May.

The allocation of development aid
As we’ve previously seen Italy’s success in reaching the 0.30% target in 2017 was largely
due to the amount of money allocated for the management of the refugee crisis.

Considering the current reduction of migrant influx, it becomes key to reinvest these
resources in other areas in order to reach the required targets.

More specifically it is necessary that these resources are spent in a more proper way,
respecting the goals and objectives of Agenda 2030. On the contrary it is important to avoid
that these resources are wasted on policies that have nothing to do with development aid
policies, the welcoming of migrants and asylum seekers and international standards.

Consistency between funds and planning
In this historical moment, in which the total amount of money allocated to development aid
is decreasing, planning becomes a fundamental strategy in order to not waste the few
resources that are made available.

Therefore, it is necessary to increase collaboration between ministries in defining a
common strategy, which then results in a realistic and just allocation of resources. An
important phase in order to avoid losing large amounts of money.

                                                                                                 16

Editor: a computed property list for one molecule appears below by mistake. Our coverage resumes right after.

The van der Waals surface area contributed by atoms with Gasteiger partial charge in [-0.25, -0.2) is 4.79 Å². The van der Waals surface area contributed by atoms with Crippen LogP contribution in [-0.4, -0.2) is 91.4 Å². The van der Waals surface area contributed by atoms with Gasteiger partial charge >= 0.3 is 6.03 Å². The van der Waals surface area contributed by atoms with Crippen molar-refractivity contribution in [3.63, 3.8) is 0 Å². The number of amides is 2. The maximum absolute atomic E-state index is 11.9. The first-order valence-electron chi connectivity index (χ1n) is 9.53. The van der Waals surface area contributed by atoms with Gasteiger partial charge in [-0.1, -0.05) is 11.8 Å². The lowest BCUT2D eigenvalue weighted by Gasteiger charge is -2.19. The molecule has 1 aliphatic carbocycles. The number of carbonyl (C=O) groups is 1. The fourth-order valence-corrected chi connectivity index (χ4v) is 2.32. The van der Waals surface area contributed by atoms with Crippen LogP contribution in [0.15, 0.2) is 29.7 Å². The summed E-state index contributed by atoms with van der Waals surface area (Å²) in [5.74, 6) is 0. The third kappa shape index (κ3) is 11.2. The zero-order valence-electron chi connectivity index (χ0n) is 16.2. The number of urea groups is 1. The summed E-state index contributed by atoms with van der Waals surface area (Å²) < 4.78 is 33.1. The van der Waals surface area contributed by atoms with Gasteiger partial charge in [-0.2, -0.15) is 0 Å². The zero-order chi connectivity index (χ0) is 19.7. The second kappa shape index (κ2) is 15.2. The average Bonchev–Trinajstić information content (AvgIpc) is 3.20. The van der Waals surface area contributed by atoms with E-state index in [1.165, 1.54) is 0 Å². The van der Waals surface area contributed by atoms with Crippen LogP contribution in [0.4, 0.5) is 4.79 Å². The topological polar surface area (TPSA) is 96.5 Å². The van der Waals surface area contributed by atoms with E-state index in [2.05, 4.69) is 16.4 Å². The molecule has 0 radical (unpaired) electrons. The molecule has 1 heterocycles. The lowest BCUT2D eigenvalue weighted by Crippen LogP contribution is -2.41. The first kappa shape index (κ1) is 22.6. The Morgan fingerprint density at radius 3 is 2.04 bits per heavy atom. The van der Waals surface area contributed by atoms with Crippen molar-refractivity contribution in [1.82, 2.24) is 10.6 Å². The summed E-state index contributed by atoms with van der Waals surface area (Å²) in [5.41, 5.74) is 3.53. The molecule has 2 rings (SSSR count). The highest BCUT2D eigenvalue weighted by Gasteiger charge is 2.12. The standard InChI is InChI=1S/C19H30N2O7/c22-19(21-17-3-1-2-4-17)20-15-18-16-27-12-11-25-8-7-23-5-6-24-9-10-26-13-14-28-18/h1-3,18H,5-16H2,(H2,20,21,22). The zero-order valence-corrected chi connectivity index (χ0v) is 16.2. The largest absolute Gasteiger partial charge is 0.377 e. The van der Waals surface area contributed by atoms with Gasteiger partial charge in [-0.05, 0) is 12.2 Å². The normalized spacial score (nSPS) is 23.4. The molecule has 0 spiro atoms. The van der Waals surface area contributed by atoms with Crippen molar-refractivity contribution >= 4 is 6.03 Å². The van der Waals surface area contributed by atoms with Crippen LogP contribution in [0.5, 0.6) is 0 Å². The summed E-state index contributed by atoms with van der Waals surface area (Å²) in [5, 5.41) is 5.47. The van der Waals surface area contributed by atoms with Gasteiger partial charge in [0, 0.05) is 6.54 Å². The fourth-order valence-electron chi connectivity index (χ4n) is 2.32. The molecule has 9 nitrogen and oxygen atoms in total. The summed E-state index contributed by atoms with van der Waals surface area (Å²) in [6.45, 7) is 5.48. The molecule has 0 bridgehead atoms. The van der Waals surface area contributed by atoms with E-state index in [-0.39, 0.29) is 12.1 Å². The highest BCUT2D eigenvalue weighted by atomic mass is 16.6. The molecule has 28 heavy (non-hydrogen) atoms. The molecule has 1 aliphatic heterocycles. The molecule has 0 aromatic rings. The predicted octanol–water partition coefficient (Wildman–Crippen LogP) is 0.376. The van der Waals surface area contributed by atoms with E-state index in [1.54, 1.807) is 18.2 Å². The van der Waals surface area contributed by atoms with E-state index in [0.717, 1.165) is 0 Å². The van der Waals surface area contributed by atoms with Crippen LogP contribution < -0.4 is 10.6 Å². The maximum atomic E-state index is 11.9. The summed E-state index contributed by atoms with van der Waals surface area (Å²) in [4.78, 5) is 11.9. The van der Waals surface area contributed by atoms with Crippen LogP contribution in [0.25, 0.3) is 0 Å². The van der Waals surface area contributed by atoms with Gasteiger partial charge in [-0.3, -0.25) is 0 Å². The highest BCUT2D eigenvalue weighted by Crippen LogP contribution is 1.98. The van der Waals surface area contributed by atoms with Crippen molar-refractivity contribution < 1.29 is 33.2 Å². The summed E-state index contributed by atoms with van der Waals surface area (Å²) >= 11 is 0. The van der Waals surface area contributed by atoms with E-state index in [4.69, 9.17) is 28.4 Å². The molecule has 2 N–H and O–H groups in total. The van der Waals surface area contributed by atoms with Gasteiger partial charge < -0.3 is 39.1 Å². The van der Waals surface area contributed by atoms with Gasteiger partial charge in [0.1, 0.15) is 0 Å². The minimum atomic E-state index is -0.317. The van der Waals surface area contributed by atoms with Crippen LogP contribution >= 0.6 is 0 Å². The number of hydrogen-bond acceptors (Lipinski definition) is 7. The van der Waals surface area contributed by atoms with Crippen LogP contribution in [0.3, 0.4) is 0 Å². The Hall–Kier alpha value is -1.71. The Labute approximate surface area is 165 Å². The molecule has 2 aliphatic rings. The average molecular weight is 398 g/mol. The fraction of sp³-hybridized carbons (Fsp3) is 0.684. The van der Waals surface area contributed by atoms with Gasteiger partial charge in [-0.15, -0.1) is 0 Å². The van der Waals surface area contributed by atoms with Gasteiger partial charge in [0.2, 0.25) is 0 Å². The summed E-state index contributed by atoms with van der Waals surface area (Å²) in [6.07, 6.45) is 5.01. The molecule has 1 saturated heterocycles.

The geographical and thematic allocation of resources, especially considering the bilateral
component, needs to be consistent with the strategic and operative indications laid out in
the Italian three-year planning document for development aid.

Which priorities
The country’s strategy needs to keep as a qualitative objective least developed countries,
and more specifically those countries that are in the list of Italy’s priorities. Considering the
shrinking amount of resources, it is important to focus energies on issues that address in a
direct and effective way the sustainable development goals of Agenda 2030.

Therefore, much attention must be given to fighting poverty and internal inequalities:
health, education, agriculture and food security, climate and environment and gender